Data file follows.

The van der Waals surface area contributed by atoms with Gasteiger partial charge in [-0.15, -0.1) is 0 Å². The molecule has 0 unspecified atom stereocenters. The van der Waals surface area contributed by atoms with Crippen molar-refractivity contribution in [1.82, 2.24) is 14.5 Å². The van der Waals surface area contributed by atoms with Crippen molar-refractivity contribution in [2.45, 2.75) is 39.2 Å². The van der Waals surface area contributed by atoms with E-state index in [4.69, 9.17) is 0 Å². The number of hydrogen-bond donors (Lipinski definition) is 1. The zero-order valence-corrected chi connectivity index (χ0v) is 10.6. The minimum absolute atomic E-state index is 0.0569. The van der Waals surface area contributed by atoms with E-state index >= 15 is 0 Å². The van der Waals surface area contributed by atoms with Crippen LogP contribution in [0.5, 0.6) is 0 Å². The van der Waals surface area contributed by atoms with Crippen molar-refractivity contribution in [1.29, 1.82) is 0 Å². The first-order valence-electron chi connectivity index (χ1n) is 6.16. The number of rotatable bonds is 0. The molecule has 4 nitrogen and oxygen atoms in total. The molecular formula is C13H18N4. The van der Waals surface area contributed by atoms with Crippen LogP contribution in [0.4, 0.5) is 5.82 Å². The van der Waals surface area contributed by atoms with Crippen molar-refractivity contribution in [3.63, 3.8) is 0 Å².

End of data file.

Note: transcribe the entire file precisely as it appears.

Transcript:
The van der Waals surface area contributed by atoms with Gasteiger partial charge in [-0.15, -0.1) is 0 Å². The molecule has 0 unspecified atom stereocenters. The van der Waals surface area contributed by atoms with Crippen molar-refractivity contribution in [1.82, 2.24) is 14.5 Å². The van der Waals surface area contributed by atoms with Crippen molar-refractivity contribution in [2.45, 2.75) is 39.2 Å². The van der Waals surface area contributed by atoms with E-state index in [4.69, 9.17) is 0 Å². The number of hydrogen-bond donors (Lipinski definition) is 1. The zero-order valence-corrected chi connectivity index (χ0v) is 10.6. The minimum absolute atomic E-state index is 0.0569. The van der Waals surface area contributed by atoms with E-state index >= 15 is 0 Å². The van der Waals surface area contributed by atoms with Crippen LogP contribution in [0.5, 0.6) is 0 Å². The van der Waals surface area contributed by atoms with Crippen molar-refractivity contribution in [1.29, 1.82) is 0 Å². The first-order valence-electron chi connectivity index (χ1n) is 6.16. The number of rotatable bonds is 0. The molecule has 4 nitrogen and oxygen atoms in total. The molecular formula is C13H18N4. The van der Waals surface area contributed by atoms with Crippen LogP contribution in [0.4, 0.5) is 5.82 Å². The van der Waals surface area contributed by atoms with Crippen molar-refractivity contribution in [3.63, 3.8) is 0 Å².